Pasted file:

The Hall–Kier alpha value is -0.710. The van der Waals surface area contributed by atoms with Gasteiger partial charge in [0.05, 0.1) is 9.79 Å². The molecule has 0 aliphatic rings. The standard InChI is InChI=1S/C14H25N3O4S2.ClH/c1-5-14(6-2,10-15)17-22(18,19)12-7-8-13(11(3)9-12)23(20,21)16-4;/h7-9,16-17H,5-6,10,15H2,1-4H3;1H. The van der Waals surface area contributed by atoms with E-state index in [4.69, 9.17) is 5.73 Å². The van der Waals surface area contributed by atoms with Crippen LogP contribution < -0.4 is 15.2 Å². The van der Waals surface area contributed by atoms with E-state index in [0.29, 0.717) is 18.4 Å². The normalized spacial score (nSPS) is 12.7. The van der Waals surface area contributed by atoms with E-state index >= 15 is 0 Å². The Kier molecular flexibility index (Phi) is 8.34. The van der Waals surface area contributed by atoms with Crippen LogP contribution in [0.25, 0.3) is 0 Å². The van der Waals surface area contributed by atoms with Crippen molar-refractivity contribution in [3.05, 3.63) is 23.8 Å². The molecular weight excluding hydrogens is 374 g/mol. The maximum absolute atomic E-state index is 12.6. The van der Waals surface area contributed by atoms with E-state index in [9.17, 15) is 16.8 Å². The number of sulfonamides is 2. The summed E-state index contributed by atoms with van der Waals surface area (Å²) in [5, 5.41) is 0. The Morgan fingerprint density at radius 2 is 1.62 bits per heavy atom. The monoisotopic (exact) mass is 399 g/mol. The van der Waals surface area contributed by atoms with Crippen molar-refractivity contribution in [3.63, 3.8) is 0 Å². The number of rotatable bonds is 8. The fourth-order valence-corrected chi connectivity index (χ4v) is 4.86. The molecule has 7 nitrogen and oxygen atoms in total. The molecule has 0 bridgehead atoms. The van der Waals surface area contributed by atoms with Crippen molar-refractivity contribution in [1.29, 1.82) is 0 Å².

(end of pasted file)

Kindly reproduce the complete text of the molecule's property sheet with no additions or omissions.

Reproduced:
The Hall–Kier alpha value is -0.710. The van der Waals surface area contributed by atoms with Gasteiger partial charge in [0.05, 0.1) is 9.79 Å². The molecule has 0 aliphatic rings. The standard InChI is InChI=1S/C14H25N3O4S2.ClH/c1-5-14(6-2,10-15)17-22(18,19)12-7-8-13(11(3)9-12)23(20,21)16-4;/h7-9,16-17H,5-6,10,15H2,1-4H3;1H. The van der Waals surface area contributed by atoms with E-state index in [4.69, 9.17) is 5.73 Å². The van der Waals surface area contributed by atoms with Crippen LogP contribution < -0.4 is 15.2 Å². The van der Waals surface area contributed by atoms with E-state index in [0.29, 0.717) is 18.4 Å². The normalized spacial score (nSPS) is 12.7. The van der Waals surface area contributed by atoms with E-state index >= 15 is 0 Å². The Kier molecular flexibility index (Phi) is 8.34. The van der Waals surface area contributed by atoms with Crippen LogP contribution in [0.25, 0.3) is 0 Å². The van der Waals surface area contributed by atoms with Crippen molar-refractivity contribution in [3.05, 3.63) is 23.8 Å². The molecular weight excluding hydrogens is 374 g/mol. The maximum absolute atomic E-state index is 12.6. The van der Waals surface area contributed by atoms with E-state index in [9.17, 15) is 16.8 Å². The number of sulfonamides is 2. The summed E-state index contributed by atoms with van der Waals surface area (Å²) in [5, 5.41) is 0. The Morgan fingerprint density at radius 2 is 1.62 bits per heavy atom. The monoisotopic (exact) mass is 399 g/mol. The van der Waals surface area contributed by atoms with Crippen molar-refractivity contribution in [3.63, 3.8) is 0 Å². The number of rotatable bonds is 8. The fourth-order valence-corrected chi connectivity index (χ4v) is 4.86. The molecule has 7 nitrogen and oxygen atoms in total. The molecule has 0 bridgehead atoms. The van der Waals surface area contributed by atoms with Crippen molar-refractivity contribution in [1.29, 1.82) is 0 Å².